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Day 10: Dickinson, ND to Richardton, ND via Theodore Roosevelt National Park

Well, thanks to all that skipping ahead yesterday, I wound up with some very odd routing today.

Remember, if it had been up to me I would have returned the rental car in Montana so I could bike into North Dakota. Instead, I wound up 60 miles into ND and was past TRNP, which I really wanted to see as one of the highlights of my trip. So the first order of business was backtracking 30 miles to visit the national park. Except the truly first order of business was returning the rental car at the airport.

I did my best to get up bright and early (after sleeping surprisingly well, given that I was at a Motel 6), but by the time I dropped the car off it was already 7:30. Now for some reason, Theodore Roosevelt Regional Airport in Dickinson is 5 miles south of town, despite there being nothing but farmland in between. So before I could even start backtracking to the park, I had to bike the 5 miles back to town. And remember that prevailing northwesterly wind that I’ve been longing for that was one of the reasons I biked west to east? I finally got it. Only now I had to bike 5 miles north and 30 miles west into the lovely prevailing headwind.

To make a long story short, it took over 2 hours (including breaks) to bike the 25 miles to the town of Belfield, where I got breakfast. The only things keeping me going were the fact that I’d get an awesome tailwind on the way back and the knowledge that if I didn’t make it to TRNP I’d never forgive myself.

The other thing about Belfield is that it allowed me to cross US-85, so I didn’t feel like I had skipped any highways. If you don’t know, the odd-numbered US highways run north-south and increase in number from US-1 on the east coast to US-101 on the west coast. I didn’t hit 101 because it’s out on the Olympic Peninsula and I started in Seattle, but I did cross Route 99 (formerly US-99) on my warm-up ride. I then hit US-97 in Ellensburg and Yakima, rode on US-95 outside of Lewiston, paralleled US-93 from Lolo to Missoula, caught up with US-89 20 miles west of Great Falls, which took me to I-15 (formerly US-91), and rode on US-87 in Great Falls before driving it 135 or so miles east yesterday. So I had to hit US-85 on bike. (As a preview, US-83 goes through Bismarck and US-81 goes through Fargo.)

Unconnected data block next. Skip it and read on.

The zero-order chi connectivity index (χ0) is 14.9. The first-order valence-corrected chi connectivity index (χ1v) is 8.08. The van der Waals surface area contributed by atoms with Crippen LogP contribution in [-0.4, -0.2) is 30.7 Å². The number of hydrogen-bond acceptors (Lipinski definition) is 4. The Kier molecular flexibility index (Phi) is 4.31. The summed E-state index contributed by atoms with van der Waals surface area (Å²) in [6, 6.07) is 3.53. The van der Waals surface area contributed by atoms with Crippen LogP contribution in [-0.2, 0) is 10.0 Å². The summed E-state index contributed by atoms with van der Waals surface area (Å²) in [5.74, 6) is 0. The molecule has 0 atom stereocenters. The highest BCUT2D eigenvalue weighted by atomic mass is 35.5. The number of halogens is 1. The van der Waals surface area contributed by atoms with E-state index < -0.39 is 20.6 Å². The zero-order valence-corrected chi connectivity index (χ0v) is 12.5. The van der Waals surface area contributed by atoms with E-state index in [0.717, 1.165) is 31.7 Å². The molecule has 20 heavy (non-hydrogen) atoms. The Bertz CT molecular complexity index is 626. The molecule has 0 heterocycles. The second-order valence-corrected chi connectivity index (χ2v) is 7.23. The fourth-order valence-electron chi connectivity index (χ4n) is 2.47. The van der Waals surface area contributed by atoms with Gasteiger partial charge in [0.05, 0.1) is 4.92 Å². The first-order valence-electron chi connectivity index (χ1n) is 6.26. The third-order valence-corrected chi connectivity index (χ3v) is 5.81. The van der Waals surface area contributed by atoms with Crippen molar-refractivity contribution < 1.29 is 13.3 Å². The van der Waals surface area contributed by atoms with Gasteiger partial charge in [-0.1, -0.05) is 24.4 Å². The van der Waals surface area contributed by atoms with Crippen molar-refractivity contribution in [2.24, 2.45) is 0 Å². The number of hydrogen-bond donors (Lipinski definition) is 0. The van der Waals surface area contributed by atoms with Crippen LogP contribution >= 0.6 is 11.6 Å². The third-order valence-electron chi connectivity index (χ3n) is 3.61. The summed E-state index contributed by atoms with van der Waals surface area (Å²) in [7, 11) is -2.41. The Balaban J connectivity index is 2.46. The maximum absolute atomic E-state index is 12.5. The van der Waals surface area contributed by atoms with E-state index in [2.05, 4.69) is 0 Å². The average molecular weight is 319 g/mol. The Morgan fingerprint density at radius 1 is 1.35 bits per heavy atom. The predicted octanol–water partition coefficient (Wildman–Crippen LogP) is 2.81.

Getting back to the ride, Belfield actually has a paved bike path through town, but it’s so overgrown that I gave up on it and used the road. After another 6 miles, the side road I was using became a dirt road, and the only paved route to cover the last 4 miles to the national park visitor center was I-94. So onto the Interstate it was! Thanks to some construction, the shoulder was covered with gravel, but since this is the designated bike route through the area some other cyclists had worn a track down to the asphalt, which I was largely able to follow. When I finally got to Painted Canyon visitor center at 11:15, I was really glad I had gone to the trouble!

I also hiked partway down a nature trail into the canyon and saw some really nice flowers.

If you want to see more photos from the park, I posted a selection to my Instagram.

As I was leaving the park, I met another cyclist who was biking from Portland, ME to Portland, OR for his 70th birthday. He’d been going since the end of May and said he’d really been getting clobbered by the wind the last couple of days. He’d actually tried to rent a car in Dickinson but there were none available; he said it was too bad we hadn’t met sooner or he’d have happily driven my car back to Great Falls for me and we could have both saved a lot of money and trouble!

Once I got started on the way back, I finally got to enjoy the long-awaited tailwind! To give an idea of how strong it was, over the 35 miles to the park, my average speed was 13.5 mph. After I biked the 30 miles back to downtown Dickinson, my average speed for the whole 65 miles was 14.9, so I must have been averaging something like 17 on the way back!